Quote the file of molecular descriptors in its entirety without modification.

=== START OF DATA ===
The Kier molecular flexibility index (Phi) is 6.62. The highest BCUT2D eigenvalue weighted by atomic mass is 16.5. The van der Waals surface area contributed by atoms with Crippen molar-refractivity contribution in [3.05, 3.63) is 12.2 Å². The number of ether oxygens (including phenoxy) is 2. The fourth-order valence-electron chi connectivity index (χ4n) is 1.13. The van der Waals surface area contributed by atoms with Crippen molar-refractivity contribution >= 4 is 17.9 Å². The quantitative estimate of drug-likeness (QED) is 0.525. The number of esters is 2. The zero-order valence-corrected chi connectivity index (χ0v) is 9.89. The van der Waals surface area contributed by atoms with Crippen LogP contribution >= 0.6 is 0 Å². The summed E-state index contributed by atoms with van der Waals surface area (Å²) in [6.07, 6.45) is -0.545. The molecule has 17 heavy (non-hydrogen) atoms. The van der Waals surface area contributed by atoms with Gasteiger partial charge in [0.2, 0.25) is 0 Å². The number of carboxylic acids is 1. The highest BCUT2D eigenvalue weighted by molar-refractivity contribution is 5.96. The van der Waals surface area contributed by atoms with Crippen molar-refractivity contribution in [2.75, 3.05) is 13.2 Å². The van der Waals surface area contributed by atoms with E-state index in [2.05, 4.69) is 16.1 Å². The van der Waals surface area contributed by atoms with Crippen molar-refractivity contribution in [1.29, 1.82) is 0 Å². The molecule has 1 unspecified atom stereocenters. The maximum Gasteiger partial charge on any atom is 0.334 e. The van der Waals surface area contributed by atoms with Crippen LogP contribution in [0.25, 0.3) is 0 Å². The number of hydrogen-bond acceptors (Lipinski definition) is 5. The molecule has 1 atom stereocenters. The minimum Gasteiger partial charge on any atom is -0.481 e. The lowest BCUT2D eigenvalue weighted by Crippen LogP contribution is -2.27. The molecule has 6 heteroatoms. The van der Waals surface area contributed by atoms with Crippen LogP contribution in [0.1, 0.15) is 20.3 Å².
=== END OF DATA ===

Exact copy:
The Kier molecular flexibility index (Phi) is 6.62. The highest BCUT2D eigenvalue weighted by atomic mass is 16.5. The van der Waals surface area contributed by atoms with Crippen molar-refractivity contribution in [3.05, 3.63) is 12.2 Å². The number of ether oxygens (including phenoxy) is 2. The fourth-order valence-electron chi connectivity index (χ4n) is 1.13. The van der Waals surface area contributed by atoms with Crippen molar-refractivity contribution >= 4 is 17.9 Å². The quantitative estimate of drug-likeness (QED) is 0.525. The number of esters is 2. The zero-order valence-corrected chi connectivity index (χ0v) is 9.89. The van der Waals surface area contributed by atoms with Crippen LogP contribution >= 0.6 is 0 Å². The summed E-state index contributed by atoms with van der Waals surface area (Å²) in [6.07, 6.45) is -0.545. The molecule has 17 heavy (non-hydrogen) atoms. The van der Waals surface area contributed by atoms with Gasteiger partial charge in [0.2, 0.25) is 0 Å². The number of carboxylic acids is 1. The highest BCUT2D eigenvalue weighted by molar-refractivity contribution is 5.96. The van der Waals surface area contributed by atoms with Crippen molar-refractivity contribution in [2.75, 3.05) is 13.2 Å². The van der Waals surface area contributed by atoms with E-state index in [2.05, 4.69) is 16.1 Å². The van der Waals surface area contributed by atoms with Crippen molar-refractivity contribution in [1.29, 1.82) is 0 Å². The molecule has 1 unspecified atom stereocenters. The maximum Gasteiger partial charge on any atom is 0.334 e. The van der Waals surface area contributed by atoms with Crippen LogP contribution in [0.25, 0.3) is 0 Å². The number of hydrogen-bond acceptors (Lipinski definition) is 5. The molecule has 1 atom stereocenters. The minimum Gasteiger partial charge on any atom is -0.481 e. The lowest BCUT2D eigenvalue weighted by Crippen LogP contribution is -2.27. The molecule has 6 heteroatoms. The van der Waals surface area contributed by atoms with Crippen LogP contribution in [0.1, 0.15) is 20.3 Å².